At a February meeting of the Teterboro Users Group (TUG), held just a couple of weeks after the Challenger 600 accident at the New Jersey airport, safety issues were the chief items on the agenda. The association briefed members on runway incursions and departure procedures and the steps the airport is taking to address those issues.
Aviation International News » April 2005
EBITDA stands for “earnings before interest, taxes, depreciation and amortization.” In the acquisition world, businesses are valued by a multiple of their EBITDA. The buzz lately is that FBOs are popular among some aggressive private equity funds, and that has led to sales on the order of eight or nine times EBITDA–a rising trend that many say cannot continue.
The FAR Part 135 Aviation Rulemaking Committee (ARC) delivered a long-awaited briefing on its research and a preview of the coming notice of proposed rulemaking. The committee’s two-year charter comes to a close this month, and the committee met for the last time in late February.
“What gets me through an airshow is trust,” Michael George Goulian, Air BP’s Castrol Aviator and champion aerobatics pilot, said in his keynote address at the Professional Aviation Maintenance Association (PAMA) Awards Breakfast.
The panel discussion on brokers addressed the concern that anyone with a laptop computer and a cellphone could “broker” travel on chartered business jets. Fred Gevalt, founder of The Air Charter Guide, said a good start would be to register charter brokers with the U.S. Department of Transportation, a safeguard that he asserted would eliminate 60 percent of the Internet dabblers.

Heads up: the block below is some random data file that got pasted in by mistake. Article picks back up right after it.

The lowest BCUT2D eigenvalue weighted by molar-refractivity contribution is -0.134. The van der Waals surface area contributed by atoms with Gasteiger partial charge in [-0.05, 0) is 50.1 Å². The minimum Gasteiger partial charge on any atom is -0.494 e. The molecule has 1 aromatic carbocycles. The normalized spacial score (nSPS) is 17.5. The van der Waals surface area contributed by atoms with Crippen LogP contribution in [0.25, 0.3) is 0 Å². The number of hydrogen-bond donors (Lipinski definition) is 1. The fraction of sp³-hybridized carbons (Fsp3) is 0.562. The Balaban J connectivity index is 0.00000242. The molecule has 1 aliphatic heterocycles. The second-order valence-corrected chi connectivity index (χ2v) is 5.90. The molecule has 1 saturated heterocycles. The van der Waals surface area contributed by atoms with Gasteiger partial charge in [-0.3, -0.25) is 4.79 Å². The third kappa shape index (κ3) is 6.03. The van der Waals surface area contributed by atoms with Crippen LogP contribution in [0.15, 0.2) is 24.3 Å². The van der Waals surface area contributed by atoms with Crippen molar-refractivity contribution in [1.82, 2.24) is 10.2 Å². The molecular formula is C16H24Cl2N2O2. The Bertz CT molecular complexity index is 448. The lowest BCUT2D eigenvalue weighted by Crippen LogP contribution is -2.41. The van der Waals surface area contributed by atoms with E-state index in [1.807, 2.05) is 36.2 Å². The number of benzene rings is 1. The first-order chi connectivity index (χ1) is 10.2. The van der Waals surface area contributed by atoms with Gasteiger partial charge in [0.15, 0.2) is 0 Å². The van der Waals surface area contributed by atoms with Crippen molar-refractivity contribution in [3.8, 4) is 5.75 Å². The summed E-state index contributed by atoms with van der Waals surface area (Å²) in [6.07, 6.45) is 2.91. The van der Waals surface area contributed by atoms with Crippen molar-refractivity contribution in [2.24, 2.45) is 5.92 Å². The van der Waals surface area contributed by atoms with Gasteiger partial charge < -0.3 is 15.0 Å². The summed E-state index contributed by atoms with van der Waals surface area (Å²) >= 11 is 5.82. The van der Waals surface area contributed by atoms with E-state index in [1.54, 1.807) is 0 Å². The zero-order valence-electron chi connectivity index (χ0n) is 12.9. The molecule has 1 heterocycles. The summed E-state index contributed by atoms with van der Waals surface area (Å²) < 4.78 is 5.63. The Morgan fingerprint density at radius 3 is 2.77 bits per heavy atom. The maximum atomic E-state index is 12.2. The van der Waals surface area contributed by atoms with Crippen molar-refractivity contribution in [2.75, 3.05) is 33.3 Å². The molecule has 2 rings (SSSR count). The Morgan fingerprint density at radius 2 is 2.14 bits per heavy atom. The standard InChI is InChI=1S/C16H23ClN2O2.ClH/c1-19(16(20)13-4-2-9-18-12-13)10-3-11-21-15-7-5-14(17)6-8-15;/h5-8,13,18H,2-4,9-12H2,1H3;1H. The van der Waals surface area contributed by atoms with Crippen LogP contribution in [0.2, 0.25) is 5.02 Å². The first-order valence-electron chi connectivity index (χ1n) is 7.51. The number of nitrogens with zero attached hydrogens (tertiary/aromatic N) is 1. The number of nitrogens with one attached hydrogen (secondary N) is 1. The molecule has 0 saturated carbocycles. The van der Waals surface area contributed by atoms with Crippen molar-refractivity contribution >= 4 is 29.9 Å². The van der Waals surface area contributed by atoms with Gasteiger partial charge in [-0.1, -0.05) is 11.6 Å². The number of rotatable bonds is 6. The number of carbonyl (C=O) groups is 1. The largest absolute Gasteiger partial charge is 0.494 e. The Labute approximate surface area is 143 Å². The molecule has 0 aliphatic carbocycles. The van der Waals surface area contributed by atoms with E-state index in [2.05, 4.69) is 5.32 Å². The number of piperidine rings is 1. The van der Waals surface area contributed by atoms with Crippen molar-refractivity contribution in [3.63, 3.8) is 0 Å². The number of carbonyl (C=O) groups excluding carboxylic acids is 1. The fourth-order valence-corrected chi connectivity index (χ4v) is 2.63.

Security concerns; new flight, duty and rest time recommendations; and growing attention from the private-equity financial camp topped the items of interest at
this year’s NATA Convention. Held in conjunction with Aviation Industry Week, NATA’s annual meeting also addressed the changing role of aircraft charter brokers, airport authorities assuming FBO roles and NATA’s own Safety First Management System program.
About 800 people gathered in Atlanta in late February to celebrate the 90th birthday of the man who, by following his military orders on Aug. 6, 1945, is widely remembered for bringing World War II to an end. Gen. Paul Tibbets was 30 years old when he flew a B-29 over Hiroshima, Japan, so that it could release the first of only two atom bombs ever dropped in anger.
Englewood, Colo.-based Adam Aircraft plans to build its A500 piston twin and A700 very light twinjet in Ogden, Utah. The company reported that it leased 22,000 sq ft of Kemp Jet Services’ property at Kemp Ogden Airport. Certification and customer deliveries of the A700 are scheduled to begin next year.
The pilot and copilot of Citation 500 YV-21CP were killed March 8 when the jet crashed during a second attempt to land at Oscar Machado Zuloaga International Airport in Caracas, Venezuela. There were no passengers on board. The aircraft, registered to Ingenieria Anapuya Co., was on a flight from Maturin, Venezuela. IMC prevailed.
Higher altitude procedures are now in place to reduce low-altitude flying over Lake Michigan by aircraft operating to and from several satellite airports near Chicago. The Chicago Area Business Aviation Association has been working with the FAA to eliminate ATC’s routine routing of many flights over the lake at 4,000 feet.